Blending in as a Pakistani Muslim.

Author:Ali, Wajahat

"I THINK ISLAM HATES US," Donald Trump said in 2016, while still a candidate. "There's something there. There's a tremendous hatred there. There's a tremendous hatred. We have to get to the bottom of it."

Some people, especially political and media gatekeepers, were shocked by these inflammatory remarks, and by Trump's call for a "total and complete shutdown of Muslims entering the United States." I wasn't. I pay attention. I have always taken Trump literally and seriously.

I've been paying attention ever since I was a twenty-year-old undeclared senior at the University of California in Berkeley, watching the Twin Towers fall while sitting on my couch in my Costco pajamas. Before then, I was a basic suburban kid, a son of Pakistani immigrants. My dad came here for college in 1966 and my mom arrived about a decade later, after they were married. They brought over other family members the same way as Melania Trump--through what her husband and other immigration opponents today derisively label "chain migration."

My parents thought it would be brilliant to not teach their American-born child English and also give him a tri-syllable name. They thought I'd just naturally "blend" in with the other kids at A Child's Hideaway Preschool in Fremont, California. Eventually, I learned most kids don't eat with their hands or have turmeric stains on their shirt. They also didn't speak Urdu, which is the language we spoke at home.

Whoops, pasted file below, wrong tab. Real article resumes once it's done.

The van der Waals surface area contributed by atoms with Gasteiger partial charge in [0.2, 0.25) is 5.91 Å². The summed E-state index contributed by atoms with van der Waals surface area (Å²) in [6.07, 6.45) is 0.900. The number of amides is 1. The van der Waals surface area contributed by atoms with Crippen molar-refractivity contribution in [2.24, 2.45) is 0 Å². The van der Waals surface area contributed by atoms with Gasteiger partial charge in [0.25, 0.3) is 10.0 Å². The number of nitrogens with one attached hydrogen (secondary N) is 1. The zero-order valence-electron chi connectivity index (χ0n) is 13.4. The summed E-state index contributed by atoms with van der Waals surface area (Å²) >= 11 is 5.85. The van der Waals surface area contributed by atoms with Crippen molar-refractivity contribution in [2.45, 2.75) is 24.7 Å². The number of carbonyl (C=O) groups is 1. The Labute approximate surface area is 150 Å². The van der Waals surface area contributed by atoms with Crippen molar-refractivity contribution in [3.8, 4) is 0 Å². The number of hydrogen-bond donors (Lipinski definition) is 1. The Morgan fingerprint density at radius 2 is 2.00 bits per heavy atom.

My fellow comrades in OshKosh B'gosh also didn't know the nuances of the history of the 1947 Partition and thus casually lumped Pakistan and all other South Asian countries into the brown bouillabaisse of India. Back then, we didn't have Priyanka Chopra or Hasan Minhaj as cultural ambassadors. Garam masala and saag paneer were not available at Safeway. South Asian teenagers were not crushing the competition at the annual spelling bee championship on ESPN. All we had was the animated Kwik-E-Mart owner, Apu, on The Simpsons.

Naturally, I blended.

Throughout elementary and high school, I became the de facto representative of Pakistan and Islam. I was often the token brown, Muslim friend for peers who eventually learned never to offer me pork and who understood why I fasted during Ramadan. Growing up in the ethnically diverse Bay Area suburbs, many of us came from immigrant families who nurtured hopes of realizing the American Dream." This included a nice house in the suburbs, a respectable job, health care, relative stability, and a solid education for the kids, who would hopefully turn out to be doctors, engineers, or wealthy businessmen: the holy trinity. Those were the only options. I eventually graduated college with an English major and am now paid to write for a living, which means that in their eyes I ended up a failure.

There was also aspirational whiteness, a desire to drive through...

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